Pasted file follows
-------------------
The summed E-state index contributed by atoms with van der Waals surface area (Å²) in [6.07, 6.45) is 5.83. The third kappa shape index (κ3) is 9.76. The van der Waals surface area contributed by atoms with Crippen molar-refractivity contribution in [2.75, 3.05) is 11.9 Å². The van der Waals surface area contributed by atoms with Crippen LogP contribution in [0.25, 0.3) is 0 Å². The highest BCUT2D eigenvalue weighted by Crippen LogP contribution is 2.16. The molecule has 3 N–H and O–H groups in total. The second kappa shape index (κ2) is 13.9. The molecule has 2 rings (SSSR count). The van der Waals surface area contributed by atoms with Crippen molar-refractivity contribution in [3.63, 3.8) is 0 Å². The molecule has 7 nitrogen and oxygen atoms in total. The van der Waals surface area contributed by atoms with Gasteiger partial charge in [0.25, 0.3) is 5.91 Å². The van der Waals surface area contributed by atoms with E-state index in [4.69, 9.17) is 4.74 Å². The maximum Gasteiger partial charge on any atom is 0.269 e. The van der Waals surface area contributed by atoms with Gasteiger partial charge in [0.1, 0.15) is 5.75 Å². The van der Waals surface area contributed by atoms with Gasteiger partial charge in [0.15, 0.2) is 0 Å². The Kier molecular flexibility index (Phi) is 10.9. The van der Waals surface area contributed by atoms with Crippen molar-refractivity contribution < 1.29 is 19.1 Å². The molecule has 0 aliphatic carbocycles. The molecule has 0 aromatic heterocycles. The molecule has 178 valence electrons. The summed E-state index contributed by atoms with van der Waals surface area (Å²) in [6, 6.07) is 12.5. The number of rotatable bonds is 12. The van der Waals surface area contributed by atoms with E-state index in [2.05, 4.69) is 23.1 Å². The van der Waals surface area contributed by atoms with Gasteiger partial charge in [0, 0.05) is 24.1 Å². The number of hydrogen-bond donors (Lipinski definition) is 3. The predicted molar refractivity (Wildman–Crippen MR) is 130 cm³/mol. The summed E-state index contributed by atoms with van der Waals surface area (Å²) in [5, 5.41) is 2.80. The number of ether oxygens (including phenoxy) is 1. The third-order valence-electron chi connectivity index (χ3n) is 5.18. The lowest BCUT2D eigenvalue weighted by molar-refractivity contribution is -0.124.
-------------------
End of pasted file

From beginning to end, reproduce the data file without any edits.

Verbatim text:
The summed E-state index contributed by atoms with van der Waals surface area (Å²) in [6.07, 6.45) is 5.83. The third kappa shape index (κ3) is 9.76. The van der Waals surface area contributed by atoms with Crippen molar-refractivity contribution in [2.75, 3.05) is 11.9 Å². The van der Waals surface area contributed by atoms with Crippen LogP contribution in [0.25, 0.3) is 0 Å². The highest BCUT2D eigenvalue weighted by Crippen LogP contribution is 2.16. The molecule has 3 N–H and O–H groups in total. The second kappa shape index (κ2) is 13.9. The molecule has 2 rings (SSSR count). The van der Waals surface area contributed by atoms with Crippen molar-refractivity contribution in [3.63, 3.8) is 0 Å². The molecule has 7 nitrogen and oxygen atoms in total. The van der Waals surface area contributed by atoms with Gasteiger partial charge in [0.25, 0.3) is 5.91 Å². The van der Waals surface area contributed by atoms with E-state index in [4.69, 9.17) is 4.74 Å². The maximum Gasteiger partial charge on any atom is 0.269 e. The van der Waals surface area contributed by atoms with Gasteiger partial charge in [0.1, 0.15) is 5.75 Å². The van der Waals surface area contributed by atoms with Gasteiger partial charge in [0.15, 0.2) is 0 Å². The Kier molecular flexibility index (Phi) is 10.9. The van der Waals surface area contributed by atoms with Crippen molar-refractivity contribution < 1.29 is 19.1 Å². The molecule has 0 aliphatic carbocycles. The molecule has 0 aromatic heterocycles. The molecule has 178 valence electrons. The summed E-state index contributed by atoms with van der Waals surface area (Å²) in [6, 6.07) is 12.5. The number of rotatable bonds is 12. The van der Waals surface area contributed by atoms with E-state index in [2.05, 4.69) is 23.1 Å². The van der Waals surface area contributed by atoms with Gasteiger partial charge in [0, 0.05) is 24.1 Å². The number of hydrogen-bond donors (Lipinski definition) is 3. The predicted molar refractivity (Wildman–Crippen MR) is 130 cm³/mol. The summed E-state index contributed by atoms with van der Waals surface area (Å²) in [5, 5.41) is 2.80. The number of ether oxygens (including phenoxy) is 1. The third-order valence-electron chi connectivity index (χ3n) is 5.18. The lowest BCUT2D eigenvalue weighted by molar-refractivity contribution is -0.124.